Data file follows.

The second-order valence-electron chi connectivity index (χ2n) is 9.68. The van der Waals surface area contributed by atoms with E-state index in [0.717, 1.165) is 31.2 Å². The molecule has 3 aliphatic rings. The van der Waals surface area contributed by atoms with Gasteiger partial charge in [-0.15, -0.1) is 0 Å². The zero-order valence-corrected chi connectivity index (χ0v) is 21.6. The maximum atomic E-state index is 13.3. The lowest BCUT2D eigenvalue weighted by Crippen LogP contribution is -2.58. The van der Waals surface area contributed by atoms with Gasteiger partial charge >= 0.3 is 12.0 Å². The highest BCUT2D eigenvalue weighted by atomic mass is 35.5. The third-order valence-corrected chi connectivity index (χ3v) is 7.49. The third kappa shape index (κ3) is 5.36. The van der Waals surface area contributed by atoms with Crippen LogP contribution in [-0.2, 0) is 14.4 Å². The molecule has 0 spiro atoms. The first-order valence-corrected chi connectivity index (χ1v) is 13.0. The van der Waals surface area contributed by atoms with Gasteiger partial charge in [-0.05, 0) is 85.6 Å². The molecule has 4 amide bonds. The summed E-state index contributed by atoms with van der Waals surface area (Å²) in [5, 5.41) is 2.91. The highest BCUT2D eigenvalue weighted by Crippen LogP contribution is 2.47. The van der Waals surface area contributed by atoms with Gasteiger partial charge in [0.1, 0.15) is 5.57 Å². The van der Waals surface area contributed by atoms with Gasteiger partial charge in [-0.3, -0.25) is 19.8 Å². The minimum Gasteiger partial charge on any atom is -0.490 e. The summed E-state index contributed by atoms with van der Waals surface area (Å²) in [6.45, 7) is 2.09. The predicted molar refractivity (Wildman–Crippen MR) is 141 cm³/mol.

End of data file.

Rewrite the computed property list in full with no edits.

The second-order valence-electron chi connectivity index (χ2n) is 9.68. The van der Waals surface area contributed by atoms with E-state index in [0.717, 1.165) is 31.2 Å². The molecule has 3 aliphatic rings. The van der Waals surface area contributed by atoms with Gasteiger partial charge in [-0.15, -0.1) is 0 Å². The zero-order valence-corrected chi connectivity index (χ0v) is 21.6. The maximum atomic E-state index is 13.3. The lowest BCUT2D eigenvalue weighted by Crippen LogP contribution is -2.58. The van der Waals surface area contributed by atoms with Gasteiger partial charge >= 0.3 is 12.0 Å². The highest BCUT2D eigenvalue weighted by atomic mass is 35.5. The third-order valence-corrected chi connectivity index (χ3v) is 7.49. The third kappa shape index (κ3) is 5.36. The van der Waals surface area contributed by atoms with Crippen LogP contribution in [-0.2, 0) is 14.4 Å². The molecule has 0 spiro atoms. The first-order valence-corrected chi connectivity index (χ1v) is 13.0. The van der Waals surface area contributed by atoms with Gasteiger partial charge in [-0.05, 0) is 85.6 Å². The molecule has 4 amide bonds. The summed E-state index contributed by atoms with van der Waals surface area (Å²) in [5, 5.41) is 2.91. The highest BCUT2D eigenvalue weighted by Crippen LogP contribution is 2.47. The van der Waals surface area contributed by atoms with Gasteiger partial charge in [0.1, 0.15) is 5.57 Å². The van der Waals surface area contributed by atoms with Gasteiger partial charge in [-0.3, -0.25) is 19.8 Å². The minimum Gasteiger partial charge on any atom is -0.490 e. The summed E-state index contributed by atoms with van der Waals surface area (Å²) in [6.45, 7) is 2.09. The predicted molar refractivity (Wildman–Crippen MR) is 141 cm³/mol.